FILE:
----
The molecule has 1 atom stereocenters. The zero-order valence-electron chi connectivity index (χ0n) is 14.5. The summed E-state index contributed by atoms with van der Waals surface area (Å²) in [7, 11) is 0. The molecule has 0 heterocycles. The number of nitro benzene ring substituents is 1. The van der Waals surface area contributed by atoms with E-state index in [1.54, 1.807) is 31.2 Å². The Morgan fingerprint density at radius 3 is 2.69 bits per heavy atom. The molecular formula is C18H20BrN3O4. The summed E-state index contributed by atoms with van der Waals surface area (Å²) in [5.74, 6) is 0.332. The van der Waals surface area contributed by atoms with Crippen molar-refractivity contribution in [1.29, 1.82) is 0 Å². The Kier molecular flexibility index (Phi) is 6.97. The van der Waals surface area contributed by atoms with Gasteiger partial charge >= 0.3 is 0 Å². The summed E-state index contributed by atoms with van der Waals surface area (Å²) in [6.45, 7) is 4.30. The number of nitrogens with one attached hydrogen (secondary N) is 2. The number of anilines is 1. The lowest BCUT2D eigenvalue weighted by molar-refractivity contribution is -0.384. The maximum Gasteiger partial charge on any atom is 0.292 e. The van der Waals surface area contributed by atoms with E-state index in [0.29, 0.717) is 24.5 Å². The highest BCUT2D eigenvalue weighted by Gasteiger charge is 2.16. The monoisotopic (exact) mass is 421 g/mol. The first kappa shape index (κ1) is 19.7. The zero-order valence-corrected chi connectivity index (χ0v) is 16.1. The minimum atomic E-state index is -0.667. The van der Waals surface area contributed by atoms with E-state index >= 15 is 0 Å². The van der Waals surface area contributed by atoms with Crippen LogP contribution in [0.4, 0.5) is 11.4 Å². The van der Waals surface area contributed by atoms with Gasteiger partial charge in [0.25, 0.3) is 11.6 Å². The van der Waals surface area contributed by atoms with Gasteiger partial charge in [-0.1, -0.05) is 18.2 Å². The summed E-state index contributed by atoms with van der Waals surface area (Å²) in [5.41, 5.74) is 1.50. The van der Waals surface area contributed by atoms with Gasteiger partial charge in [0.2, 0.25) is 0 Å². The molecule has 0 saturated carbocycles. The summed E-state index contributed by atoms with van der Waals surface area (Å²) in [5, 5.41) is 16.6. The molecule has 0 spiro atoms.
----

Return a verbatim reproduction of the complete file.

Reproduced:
The molecule has 1 atom stereocenters. The zero-order valence-electron chi connectivity index (χ0n) is 14.5. The summed E-state index contributed by atoms with van der Waals surface area (Å²) in [7, 11) is 0. The molecule has 0 heterocycles. The number of nitro benzene ring substituents is 1. The van der Waals surface area contributed by atoms with E-state index in [1.54, 1.807) is 31.2 Å². The Morgan fingerprint density at radius 3 is 2.69 bits per heavy atom. The molecular formula is C18H20BrN3O4. The summed E-state index contributed by atoms with van der Waals surface area (Å²) in [5.74, 6) is 0.332. The van der Waals surface area contributed by atoms with Crippen molar-refractivity contribution in [1.29, 1.82) is 0 Å². The Kier molecular flexibility index (Phi) is 6.97. The van der Waals surface area contributed by atoms with Gasteiger partial charge >= 0.3 is 0 Å². The summed E-state index contributed by atoms with van der Waals surface area (Å²) in [6.45, 7) is 4.30. The number of nitrogens with one attached hydrogen (secondary N) is 2. The number of anilines is 1. The lowest BCUT2D eigenvalue weighted by molar-refractivity contribution is -0.384. The maximum Gasteiger partial charge on any atom is 0.292 e. The van der Waals surface area contributed by atoms with E-state index in [0.29, 0.717) is 24.5 Å². The highest BCUT2D eigenvalue weighted by Gasteiger charge is 2.16. The monoisotopic (exact) mass is 421 g/mol. The first kappa shape index (κ1) is 19.7. The zero-order valence-corrected chi connectivity index (χ0v) is 16.1. The minimum atomic E-state index is -0.667. The van der Waals surface area contributed by atoms with E-state index >= 15 is 0 Å². The van der Waals surface area contributed by atoms with Crippen LogP contribution in [0.4, 0.5) is 11.4 Å². The van der Waals surface area contributed by atoms with Gasteiger partial charge in [0.25, 0.3) is 11.6 Å². The van der Waals surface area contributed by atoms with Gasteiger partial charge in [-0.1, -0.05) is 18.2 Å². The summed E-state index contributed by atoms with van der Waals surface area (Å²) in [5.41, 5.74) is 1.50. The van der Waals surface area contributed by atoms with Gasteiger partial charge in [0.2, 0.25) is 0 Å². The molecule has 0 saturated carbocycles. The summed E-state index contributed by atoms with van der Waals surface area (Å²) in [5, 5.41) is 16.6. The molecule has 0 spiro atoms.